3 Matching Annotations
  1. Dec 2017
    1. If the entire tables are constant over a long time, you could generate them as modules. Nowadays, compile-time constants (even complex ones) are placed in a constant pool associated with the module. So, you could generate something like this: -module(autogen_table). -export([find/1]). find(0) -> {some_struct, "hello", ...}; ... find(99) -> {some_other_struct, <<"hi!">>} find(X) -> throw({not_found, X}). As far as I know, these constants will not be copied to the private heaps of the processes. The generated code will also give you the fastest possible lookup.

      This is a pretty cool trick. So looks like a way to bypass the copying overhead is to make a function that only has constant outputs and doesn't actually compute anything.

    1. To summarize: without queuing mechanism: same Erlang node: 5.3 million messages/min; different Erlang nodes: 700 K messages/min. with queuing mechanism: same Erlang node: 5.3 million messages/min; different Erlang nodes: 2.1 million messages/min. The complete code to run this on your machine is available here. This whole ‘queuing idea’ is still an experiment, and I’d be more than delighted to hear your feedback, to see whether you are getting the same results, you know how to improve the concept or the code, or you have any considerations at all you would like to share.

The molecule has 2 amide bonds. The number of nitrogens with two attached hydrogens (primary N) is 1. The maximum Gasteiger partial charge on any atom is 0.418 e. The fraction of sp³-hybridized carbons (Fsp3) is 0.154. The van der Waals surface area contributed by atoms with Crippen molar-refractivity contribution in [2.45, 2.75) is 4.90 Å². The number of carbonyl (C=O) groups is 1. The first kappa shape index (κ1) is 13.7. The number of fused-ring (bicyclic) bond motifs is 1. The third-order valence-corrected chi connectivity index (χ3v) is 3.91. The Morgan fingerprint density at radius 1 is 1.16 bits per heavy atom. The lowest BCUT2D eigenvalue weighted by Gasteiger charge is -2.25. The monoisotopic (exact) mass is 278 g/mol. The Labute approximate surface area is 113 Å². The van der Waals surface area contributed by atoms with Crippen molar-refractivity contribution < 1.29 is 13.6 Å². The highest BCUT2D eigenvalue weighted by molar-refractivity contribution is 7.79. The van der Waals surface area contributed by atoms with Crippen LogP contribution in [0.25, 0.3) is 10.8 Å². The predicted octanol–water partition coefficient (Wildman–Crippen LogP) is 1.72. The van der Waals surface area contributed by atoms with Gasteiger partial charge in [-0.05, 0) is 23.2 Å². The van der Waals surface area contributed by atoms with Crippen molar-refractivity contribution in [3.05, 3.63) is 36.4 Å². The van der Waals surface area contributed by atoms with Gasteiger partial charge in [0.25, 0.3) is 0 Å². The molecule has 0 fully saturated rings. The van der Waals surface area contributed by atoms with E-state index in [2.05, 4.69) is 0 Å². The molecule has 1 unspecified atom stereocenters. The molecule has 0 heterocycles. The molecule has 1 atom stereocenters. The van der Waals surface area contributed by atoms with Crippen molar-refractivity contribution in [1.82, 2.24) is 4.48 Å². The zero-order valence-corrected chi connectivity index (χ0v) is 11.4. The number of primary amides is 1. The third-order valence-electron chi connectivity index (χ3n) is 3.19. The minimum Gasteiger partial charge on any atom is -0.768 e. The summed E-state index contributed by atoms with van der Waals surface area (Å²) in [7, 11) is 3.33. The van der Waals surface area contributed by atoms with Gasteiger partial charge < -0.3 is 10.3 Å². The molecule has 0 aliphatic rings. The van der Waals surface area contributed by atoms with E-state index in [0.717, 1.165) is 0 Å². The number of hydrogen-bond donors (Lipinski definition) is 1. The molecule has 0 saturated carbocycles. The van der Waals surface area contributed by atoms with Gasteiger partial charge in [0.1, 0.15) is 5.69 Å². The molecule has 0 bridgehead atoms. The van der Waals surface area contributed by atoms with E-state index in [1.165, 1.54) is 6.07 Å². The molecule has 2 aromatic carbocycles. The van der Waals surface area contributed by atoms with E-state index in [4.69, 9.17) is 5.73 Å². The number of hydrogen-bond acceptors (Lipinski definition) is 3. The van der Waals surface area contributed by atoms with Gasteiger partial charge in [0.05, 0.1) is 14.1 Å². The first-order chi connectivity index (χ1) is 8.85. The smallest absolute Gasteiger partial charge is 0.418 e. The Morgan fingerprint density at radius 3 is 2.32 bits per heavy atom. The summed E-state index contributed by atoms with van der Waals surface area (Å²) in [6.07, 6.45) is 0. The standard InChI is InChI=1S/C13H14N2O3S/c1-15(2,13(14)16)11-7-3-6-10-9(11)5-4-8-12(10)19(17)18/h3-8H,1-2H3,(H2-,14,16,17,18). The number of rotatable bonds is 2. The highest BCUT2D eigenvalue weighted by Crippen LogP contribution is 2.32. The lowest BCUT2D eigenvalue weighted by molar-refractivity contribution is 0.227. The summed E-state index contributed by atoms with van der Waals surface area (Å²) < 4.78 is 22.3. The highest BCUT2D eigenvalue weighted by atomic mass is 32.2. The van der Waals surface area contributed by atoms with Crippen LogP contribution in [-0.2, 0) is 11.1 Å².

I got here from the discord blog on how they optimized their performance and it looks like the trick is to batch messages when sending to remote nodes. Seems kinda obvious though that batching messages would improve performance.

      A trick to keep in the back pocket.

    1. After doing some research, we found mochiglobal, a module that exploits a feature of the VM: if Erlang sees a function that always returns the same constant data, it puts that data into a read-only shared heap that processes can access without copying the data. mochiglobal takes advantage of this by creating an Erlang module with one function at runtime and compiling it.

      This is a cool trick and it sounds like partial evaluation and just-in-time compilation.